What are your short-term and long-term goals as a psychologist?
Sister Aisha: My short-term goal is to complete my Masters degree and my internship; hours that are required for the degree. My long-term goals are setting up a therapy clinic Insha Allah and publishing more books that could make a difference in people’s lives. 
11.Umm Sumayyah: May Allah help you accomplish all your goals! 
What do you believe is one unique thing about this field? Would you recommend it to others?
Sister Aisha: Ameen. The unique thing is understanding empathy and its importance. I would absolutely recommend this field to anyone who is interested in it.
12.Umm Sumayyah: Do you believe there’s a relationship between psychology and Islam? If so, how?
Sister Aisha: I am no Islamic scholar, but so far, whatever I have learned, I see a lot of psychology within our religion. For instance, the hadith for anger where we are asked to sit down if we are standing is one of the concepts of behavioral psychology. Lowering our gaze is another psychological way of controlling any illicit behaviour. In fact, there is an online institute of Dr. Bilal Philips that particularly teaches Islamic psychology. 
13. Umm Sumayyah: That’s an amazing similarity. What advice would you give to an aspiring psychologist; especially a Muslim?
Sister Aisha: If you are going to study secular psychology, be sure of having a sound Islamic knowledge or keep seeking Islam while you study psychology because there are certain theories that oppose our Islamic teachings. So, you will have to be careful about practicing them.
14.Umm Sumayyah: I was just thinking of asking you about that. What is a major difference between the two?
Sister Aisha: In secular Psychology, we study theorists and theories while not taking religion along, and there are clashes between some theories in psychology with Islam. Whereas, in Islamic Psychology the student gets to the study the theories along with fiqh, and psychology is taught purely according to the Islamic point of view.
But, I was blessed to study secular psychology in Pakistan where we were openly able to discuss both Islam and Psychology with our mentors. 
15.Umm Sumayyah: From the top of your head, what’s one inspiring personal quote, hadeeth, or an ayah from the Qur’an that comes to your mind?
Sister Aisha: The problem is that I don’t have only one, so let me just tell a few of my favourites.
  • From Surah Ar-Rehman, it’s the verse: “Which then of the bounties of your Lord will you deny?”
  • Surah Yousuf as a whole inspires me. Anyone going through any difficulty should read this Surah along with its Tafseer.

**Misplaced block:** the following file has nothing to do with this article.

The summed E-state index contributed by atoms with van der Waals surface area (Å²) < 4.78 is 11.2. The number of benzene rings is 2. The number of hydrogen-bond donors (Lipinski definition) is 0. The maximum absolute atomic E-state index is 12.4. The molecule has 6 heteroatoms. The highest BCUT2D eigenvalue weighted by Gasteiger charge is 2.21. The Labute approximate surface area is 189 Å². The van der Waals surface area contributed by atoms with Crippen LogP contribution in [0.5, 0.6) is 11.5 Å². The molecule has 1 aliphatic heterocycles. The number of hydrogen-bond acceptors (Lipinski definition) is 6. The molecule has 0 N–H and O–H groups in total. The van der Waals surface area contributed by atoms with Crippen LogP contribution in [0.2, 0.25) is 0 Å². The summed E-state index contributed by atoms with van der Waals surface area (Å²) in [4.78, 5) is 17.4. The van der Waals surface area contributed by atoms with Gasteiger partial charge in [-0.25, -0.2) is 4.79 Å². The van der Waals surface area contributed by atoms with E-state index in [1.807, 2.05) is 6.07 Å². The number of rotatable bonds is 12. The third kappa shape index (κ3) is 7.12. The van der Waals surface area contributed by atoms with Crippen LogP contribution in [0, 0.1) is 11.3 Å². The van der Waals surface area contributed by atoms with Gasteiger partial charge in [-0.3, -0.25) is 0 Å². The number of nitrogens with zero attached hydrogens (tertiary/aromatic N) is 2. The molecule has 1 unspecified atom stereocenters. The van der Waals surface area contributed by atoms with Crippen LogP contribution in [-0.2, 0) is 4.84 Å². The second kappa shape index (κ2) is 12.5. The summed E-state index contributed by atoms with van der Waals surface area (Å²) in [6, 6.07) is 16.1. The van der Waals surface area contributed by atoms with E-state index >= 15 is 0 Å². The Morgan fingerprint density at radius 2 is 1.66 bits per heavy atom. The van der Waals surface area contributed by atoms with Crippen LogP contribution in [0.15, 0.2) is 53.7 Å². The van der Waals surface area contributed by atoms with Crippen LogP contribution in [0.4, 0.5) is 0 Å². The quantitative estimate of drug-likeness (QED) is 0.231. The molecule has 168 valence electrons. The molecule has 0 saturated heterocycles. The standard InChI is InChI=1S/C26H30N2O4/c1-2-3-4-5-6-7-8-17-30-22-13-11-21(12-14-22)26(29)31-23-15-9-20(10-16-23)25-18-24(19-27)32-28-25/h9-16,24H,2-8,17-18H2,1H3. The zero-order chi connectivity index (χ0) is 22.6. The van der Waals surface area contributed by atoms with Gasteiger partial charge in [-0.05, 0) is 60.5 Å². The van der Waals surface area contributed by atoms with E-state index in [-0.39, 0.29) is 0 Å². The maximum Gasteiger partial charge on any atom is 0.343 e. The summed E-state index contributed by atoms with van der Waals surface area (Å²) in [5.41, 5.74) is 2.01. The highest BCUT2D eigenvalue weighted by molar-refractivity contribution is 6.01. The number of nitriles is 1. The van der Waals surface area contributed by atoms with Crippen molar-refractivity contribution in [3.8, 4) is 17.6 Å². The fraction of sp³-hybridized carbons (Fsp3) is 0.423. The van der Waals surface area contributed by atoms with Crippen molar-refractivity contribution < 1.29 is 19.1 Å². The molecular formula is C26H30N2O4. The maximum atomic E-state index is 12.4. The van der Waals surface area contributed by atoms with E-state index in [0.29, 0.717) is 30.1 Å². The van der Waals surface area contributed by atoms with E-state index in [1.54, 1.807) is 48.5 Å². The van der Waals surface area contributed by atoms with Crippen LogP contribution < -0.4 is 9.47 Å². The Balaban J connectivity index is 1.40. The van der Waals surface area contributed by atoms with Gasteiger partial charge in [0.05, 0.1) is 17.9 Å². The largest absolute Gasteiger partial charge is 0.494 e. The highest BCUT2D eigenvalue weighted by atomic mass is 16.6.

• “Never let the fear of striking out keep you from playing the game” by Babe Ruth
  • And there is a quote that I wrote in my book that personally inspires me a lot: “Smiling faces in the orphanage are proof that happiness is a feeling that you choose.”
Sorry, I know it’s a lot…
16.Umm Sumayyah: No, it’s great! Those are very inspiring quotes. JazakiAllahu khayr!
Is there anything else you would like to share with us?
Sister Aisha: I think I have already given too much information for the day…:)
17.Umm Sumayyah: :), and I love it!
Our readers would most likely want to connect with you, where can they find you?
Sister Aisha: They can find me on my blog Aisha Idris Aboo
18.Umm Sumayyah: Jazaki Allahu khayr Sister Aisha for taking some of your time to talk to me. I wish you all the best on your journey. Assalaam ‘alaikum warahmatullah wabarakatuh.
Sister Aisha: Walaikum assalam. Jazakillah khair, and it was wonderful speaking to you, sister. 
Umm Sumayyah: Psychology is one of those fields I find very intriguing and believe it should be of interest to more people. Not everyone has to be a psychologist, but I believe we should all have some kind of interest in understanding human behaviour. As the sister said, it helps you to understand empathy. But, as Muslims, we should also make sure to take the Islamic approach to it.
I hope you’ve enjoyed this interview as much as I have. I’d love to hear your opinion on the topic. So if you have any questions, tips, or something to share, be sure to comment below.
Until next time in shaa Allah, assalaam ‘alaikum warahmatullah wabarakatuh.